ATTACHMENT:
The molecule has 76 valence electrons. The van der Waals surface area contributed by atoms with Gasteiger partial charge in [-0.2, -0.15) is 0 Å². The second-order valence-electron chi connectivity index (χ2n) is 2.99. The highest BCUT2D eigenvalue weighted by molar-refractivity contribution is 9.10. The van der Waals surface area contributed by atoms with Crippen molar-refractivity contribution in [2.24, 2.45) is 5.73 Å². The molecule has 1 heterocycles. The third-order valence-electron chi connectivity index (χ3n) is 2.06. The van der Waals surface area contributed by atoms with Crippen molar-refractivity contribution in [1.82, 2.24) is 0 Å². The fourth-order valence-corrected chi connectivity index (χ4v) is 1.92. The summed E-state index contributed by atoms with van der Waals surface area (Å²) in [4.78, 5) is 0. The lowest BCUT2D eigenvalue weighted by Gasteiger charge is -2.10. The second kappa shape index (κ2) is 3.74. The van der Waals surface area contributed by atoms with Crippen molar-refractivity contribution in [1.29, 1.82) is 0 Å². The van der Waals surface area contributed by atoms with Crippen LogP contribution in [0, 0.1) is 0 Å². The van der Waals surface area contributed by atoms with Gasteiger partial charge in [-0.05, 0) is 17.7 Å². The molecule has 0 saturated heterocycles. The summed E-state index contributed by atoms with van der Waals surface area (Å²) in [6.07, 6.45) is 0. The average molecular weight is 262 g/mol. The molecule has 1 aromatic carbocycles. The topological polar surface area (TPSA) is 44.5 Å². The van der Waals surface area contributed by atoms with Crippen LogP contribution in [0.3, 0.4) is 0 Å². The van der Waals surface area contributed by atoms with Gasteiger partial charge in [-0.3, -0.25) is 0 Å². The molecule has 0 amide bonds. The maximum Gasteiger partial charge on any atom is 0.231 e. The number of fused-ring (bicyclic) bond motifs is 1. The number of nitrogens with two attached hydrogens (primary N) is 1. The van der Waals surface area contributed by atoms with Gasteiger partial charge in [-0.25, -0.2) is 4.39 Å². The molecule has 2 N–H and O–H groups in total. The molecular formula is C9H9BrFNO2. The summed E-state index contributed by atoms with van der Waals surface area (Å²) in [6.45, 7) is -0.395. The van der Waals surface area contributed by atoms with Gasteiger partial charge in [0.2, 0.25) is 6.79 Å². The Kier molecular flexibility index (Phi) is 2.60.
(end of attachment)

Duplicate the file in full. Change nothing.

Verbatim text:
The molecule has 76 valence electrons. The van der Waals surface area contributed by atoms with Gasteiger partial charge in [-0.2, -0.15) is 0 Å². The second-order valence-electron chi connectivity index (χ2n) is 2.99. The highest BCUT2D eigenvalue weighted by molar-refractivity contribution is 9.10. The van der Waals surface area contributed by atoms with Crippen molar-refractivity contribution in [2.24, 2.45) is 5.73 Å². The molecule has 1 heterocycles. The third-order valence-electron chi connectivity index (χ3n) is 2.06. The van der Waals surface area contributed by atoms with Crippen molar-refractivity contribution in [1.82, 2.24) is 0 Å². The fourth-order valence-corrected chi connectivity index (χ4v) is 1.92. The summed E-state index contributed by atoms with van der Waals surface area (Å²) in [4.78, 5) is 0. The lowest BCUT2D eigenvalue weighted by Gasteiger charge is -2.10. The second kappa shape index (κ2) is 3.74. The van der Waals surface area contributed by atoms with Crippen molar-refractivity contribution in [1.29, 1.82) is 0 Å². The van der Waals surface area contributed by atoms with Crippen LogP contribution in [0, 0.1) is 0 Å². The van der Waals surface area contributed by atoms with Gasteiger partial charge in [-0.05, 0) is 17.7 Å². The molecule has 0 saturated heterocycles. The summed E-state index contributed by atoms with van der Waals surface area (Å²) in [6.07, 6.45) is 0. The average molecular weight is 262 g/mol. The molecule has 1 aromatic carbocycles. The topological polar surface area (TPSA) is 44.5 Å². The van der Waals surface area contributed by atoms with Crippen LogP contribution in [0.3, 0.4) is 0 Å². The van der Waals surface area contributed by atoms with Gasteiger partial charge in [-0.3, -0.25) is 0 Å². The molecule has 0 amide bonds. The maximum Gasteiger partial charge on any atom is 0.231 e. The number of fused-ring (bicyclic) bond motifs is 1. The number of nitrogens with two attached hydrogens (primary N) is 1. The van der Waals surface area contributed by atoms with Gasteiger partial charge in [-0.25, -0.2) is 4.39 Å². The molecule has 2 N–H and O–H groups in total. The molecular formula is C9H9BrFNO2. The summed E-state index contributed by atoms with van der Waals surface area (Å²) in [6.45, 7) is -0.395. The van der Waals surface area contributed by atoms with Gasteiger partial charge in [0.2, 0.25) is 6.79 Å². The Kier molecular flexibility index (Phi) is 2.60.